No yard waste pickups for half-dozen local communities

No yard waste pickups for half-dozen local communities

Area residents will have to find creative means to store or dispose of their leaves and sticks after MTG Disposal put yard waste pickup services on hold.

Six communities in northern Rhode Island will be without yard waste and bulky household item pickup service at a time when more people are cleaning their properties inside and out due to being stuck at home.

MTG Disposal this week asked their partner cities and towns to agree to suspending yard waste and bulky item pickups indefinitely due to the impact of the coronavirus. The company is planning to continue with regular trash and recycling pickups on a normal schedule.

Impacted local communities are Cumberland, North Providence, Pawtucket, Central Falls, Smithfield, and North Smithfield, said Steve Mutter of MTG, which also has contracts with other communities across the state.

Local officials acknowledged what an inconvenience this is to residents, but said they understand why MTG (Mega) has to implement it.

Dylan Zelazo, chief of staff to Mayor Donald Grebien in Pawtucket, said it’s a positive that the city was able to start pickups weeks earlier than normal this year so at least residents had the chance to “get rid of stuff they had.” He said MTG representatives assured him Monday that they’ll be restoring the service as soon as possible, which seemed reasonable. He said the company will pick up items there this week and then suspend service next week. Residents are still able to bring items to the city transfer station, he said.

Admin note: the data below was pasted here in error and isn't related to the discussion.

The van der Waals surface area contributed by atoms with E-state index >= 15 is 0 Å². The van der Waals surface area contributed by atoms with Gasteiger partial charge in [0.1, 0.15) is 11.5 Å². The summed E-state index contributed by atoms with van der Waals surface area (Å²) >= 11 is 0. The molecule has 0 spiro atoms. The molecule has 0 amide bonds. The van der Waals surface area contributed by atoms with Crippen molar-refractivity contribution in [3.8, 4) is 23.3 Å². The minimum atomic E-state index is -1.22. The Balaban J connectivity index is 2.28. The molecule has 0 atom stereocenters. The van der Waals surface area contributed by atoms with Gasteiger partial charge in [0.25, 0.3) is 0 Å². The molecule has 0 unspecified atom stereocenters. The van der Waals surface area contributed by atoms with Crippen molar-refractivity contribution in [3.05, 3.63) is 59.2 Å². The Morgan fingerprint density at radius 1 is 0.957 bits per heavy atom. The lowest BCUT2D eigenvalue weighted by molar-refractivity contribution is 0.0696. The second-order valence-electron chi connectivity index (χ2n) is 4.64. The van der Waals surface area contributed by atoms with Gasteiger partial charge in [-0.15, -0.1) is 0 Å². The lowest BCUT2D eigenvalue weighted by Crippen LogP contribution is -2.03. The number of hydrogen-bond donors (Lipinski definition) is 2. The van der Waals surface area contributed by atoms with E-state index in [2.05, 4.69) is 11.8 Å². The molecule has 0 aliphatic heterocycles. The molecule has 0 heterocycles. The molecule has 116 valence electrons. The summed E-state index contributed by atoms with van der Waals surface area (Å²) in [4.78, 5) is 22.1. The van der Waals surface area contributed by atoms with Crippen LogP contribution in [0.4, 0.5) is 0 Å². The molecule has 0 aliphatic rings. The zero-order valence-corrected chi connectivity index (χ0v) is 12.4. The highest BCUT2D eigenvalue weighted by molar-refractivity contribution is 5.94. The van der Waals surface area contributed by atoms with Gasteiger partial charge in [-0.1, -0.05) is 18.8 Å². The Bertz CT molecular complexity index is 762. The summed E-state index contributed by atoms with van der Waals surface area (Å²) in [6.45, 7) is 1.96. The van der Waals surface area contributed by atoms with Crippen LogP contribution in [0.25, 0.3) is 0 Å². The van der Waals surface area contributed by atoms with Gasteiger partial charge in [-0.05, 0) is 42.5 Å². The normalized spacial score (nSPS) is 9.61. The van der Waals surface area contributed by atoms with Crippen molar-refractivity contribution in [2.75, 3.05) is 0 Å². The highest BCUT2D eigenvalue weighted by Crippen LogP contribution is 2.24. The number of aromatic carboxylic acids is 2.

North Providence Mayor Charles Lombardi said he’s expecting this to last at least a month. He asked residents in his town to keep yard waste such as leaves and sticks in their yard “until further notice.” Lombardi said he will be discussing the financial cost of the pickups with the finance department now that the service isn’t being rendered.

North Smithfield DPW Director Ray Pendergast said in an email that he expects MTG to reassess the situation in two weeks.

Steve Mutter, no relation to Mayor Jeff Mutter in Cumberland, said MTG has experienced “a small amount of its workforce with flu-like symptoms,” and the company isn’t sure where those cases will go. He said to make sure there is enough personnel, the company will focus on trash and recycling as the priorities.

Mutter said MTG believes there is a high degree of likelihood that bulky items such as furniture might carry the virus, and they don’t want to expose workers to that situation. He said such an ask is not unnecessary or unreasonable.

MTG is also seeing an uptick in regular trash being put out because people are “getting stir crazy” and cleaning out their homes, as well as throwing out the items that come with takeout meals, he said. The company is seeing an increase of some 15 percent in trash disposal in some communities.

“That is putting a little bit of a strain on collection,” he said, meaning where if one truck could have taken on all trash from a route before, it might now take a truck and a quarter and place more of a burden on the company.

Mutter said MTG has gotten good cooperation, specifically mentioning Cumberland, and he’s assured municipal leaders that things will return to normal as soon as the COVID-19 situation quiets down.